So I said, listen, other people will probably have this idea. If we make it to overtime [of Game 6], let's just get in the car and drive down to, I think it was St. Pete Times Forum then. And we were listening to Dave Mishkin's call in the car when Marty St. Louis scored the Game 6 game-winner.

I was just about to ask, did you have it on the radio?

Oh yeah. We had it on the radio and we were freaking out, man. We were going wild in the car. And by that time, we were almost there because I want to say Game 6 went into double overtime. We were getting close to being downtown, and Marty scores. Dave Mishkin goes crazy. We're going crazy in the car. And we're like, "Hell yeah. We're in it now." So we go down there to get in line for the student rush tickets, and we were the second, third, and fourth people in line.

This is in Thunder Alley? How long was the wait?

It was Thunder Alley, yeah. We just started lining up at the box office basically. And then more employees came out and decided, "Alright, we're cutting this off at 50, we're going to give you wristbands and then you can just wait." So it went overnight. And then by the second night—they let us go at some point—but we stayed overnight because we didn't want to lose our spot.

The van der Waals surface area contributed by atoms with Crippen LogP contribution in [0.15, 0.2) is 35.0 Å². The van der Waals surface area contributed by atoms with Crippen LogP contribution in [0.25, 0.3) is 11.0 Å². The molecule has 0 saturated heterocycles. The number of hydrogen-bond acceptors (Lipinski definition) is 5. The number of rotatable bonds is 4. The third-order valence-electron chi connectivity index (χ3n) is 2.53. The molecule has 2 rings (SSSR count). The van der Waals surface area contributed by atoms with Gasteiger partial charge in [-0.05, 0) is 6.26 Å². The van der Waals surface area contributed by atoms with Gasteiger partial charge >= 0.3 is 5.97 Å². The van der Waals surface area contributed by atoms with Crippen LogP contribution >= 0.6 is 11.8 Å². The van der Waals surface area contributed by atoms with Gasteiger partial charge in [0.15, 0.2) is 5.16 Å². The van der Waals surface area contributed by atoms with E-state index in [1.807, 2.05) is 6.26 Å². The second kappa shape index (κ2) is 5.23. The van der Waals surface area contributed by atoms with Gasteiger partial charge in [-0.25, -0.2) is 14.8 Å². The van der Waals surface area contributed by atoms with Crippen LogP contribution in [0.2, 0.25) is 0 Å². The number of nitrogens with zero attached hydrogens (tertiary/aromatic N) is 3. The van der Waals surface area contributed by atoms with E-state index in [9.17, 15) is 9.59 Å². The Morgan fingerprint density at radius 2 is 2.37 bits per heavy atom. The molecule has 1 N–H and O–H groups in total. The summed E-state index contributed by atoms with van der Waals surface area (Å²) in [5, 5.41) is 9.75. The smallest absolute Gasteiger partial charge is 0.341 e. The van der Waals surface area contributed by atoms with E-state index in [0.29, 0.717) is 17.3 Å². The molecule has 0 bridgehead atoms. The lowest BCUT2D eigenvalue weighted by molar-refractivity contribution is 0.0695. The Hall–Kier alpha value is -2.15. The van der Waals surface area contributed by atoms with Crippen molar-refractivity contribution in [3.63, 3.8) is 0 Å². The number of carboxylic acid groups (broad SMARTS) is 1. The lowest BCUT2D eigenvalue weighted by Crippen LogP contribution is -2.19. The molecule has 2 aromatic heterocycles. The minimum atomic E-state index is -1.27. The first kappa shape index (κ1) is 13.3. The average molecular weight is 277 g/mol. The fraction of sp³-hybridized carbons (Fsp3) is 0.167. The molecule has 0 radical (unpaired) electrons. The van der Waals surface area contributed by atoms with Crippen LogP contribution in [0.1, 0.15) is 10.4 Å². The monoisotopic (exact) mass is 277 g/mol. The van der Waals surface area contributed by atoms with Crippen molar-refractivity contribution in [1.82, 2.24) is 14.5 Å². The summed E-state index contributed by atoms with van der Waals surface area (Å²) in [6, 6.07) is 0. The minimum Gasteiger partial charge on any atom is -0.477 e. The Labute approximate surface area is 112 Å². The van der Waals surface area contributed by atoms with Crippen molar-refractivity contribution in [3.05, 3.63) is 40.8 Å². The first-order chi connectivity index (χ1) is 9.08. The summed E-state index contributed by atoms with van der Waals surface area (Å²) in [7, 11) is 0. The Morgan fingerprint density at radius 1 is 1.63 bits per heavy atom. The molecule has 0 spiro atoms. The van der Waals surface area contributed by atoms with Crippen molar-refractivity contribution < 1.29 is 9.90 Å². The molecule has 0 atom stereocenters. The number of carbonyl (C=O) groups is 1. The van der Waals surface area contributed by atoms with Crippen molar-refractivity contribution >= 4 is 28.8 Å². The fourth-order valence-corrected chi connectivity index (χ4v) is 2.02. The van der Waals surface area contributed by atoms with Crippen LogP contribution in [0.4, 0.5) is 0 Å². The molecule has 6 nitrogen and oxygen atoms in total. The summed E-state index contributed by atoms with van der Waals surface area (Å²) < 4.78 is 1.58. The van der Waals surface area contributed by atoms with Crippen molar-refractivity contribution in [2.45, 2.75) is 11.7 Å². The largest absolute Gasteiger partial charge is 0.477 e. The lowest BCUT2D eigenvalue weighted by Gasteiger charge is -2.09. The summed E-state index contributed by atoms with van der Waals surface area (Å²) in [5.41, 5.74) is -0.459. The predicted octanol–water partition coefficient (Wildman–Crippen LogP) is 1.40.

So at that point, we called a buddy and we’re like, "Hey, we're down here. We're bored. It looks like we're going to be here at least one night, all night. Bring us a TV, an Xbox, and as much extension cord as you can possibly find."

What kind of TV? This is very important because I feel like flat screens weren't invented yet in 2004.

No, no, no. This was not a flat screen. This was ... I couldn't tell you the name brand, but it had a gray or chrome outer. It had that big back that kind of sloped down the back. And it was probably a, I don't know, 32-inch TV or something like that. It was a heavy son of a bitch to get out there. And even then, the Xboxes were thick. But the trick was: it was hard to find a place to plug this stuff in. So we ended up having to go way ... I mean, we almost used the entire 500 feet of extension cord that we were able to piece together before we found an outlet. And so we did that all night.

Do you remember what game you were playing?

Man, I think it was a game called NHL Hitz.

I just did some quick Googling on NHL Hitz. 2003 looks like it was the last one.

Dude, that game is an absolute blast. And you could make your own guy, and we would just have these massive dudes out there. You could check people through the glass and fight whenever you wanted.

Like the NFL Blitz of hockey.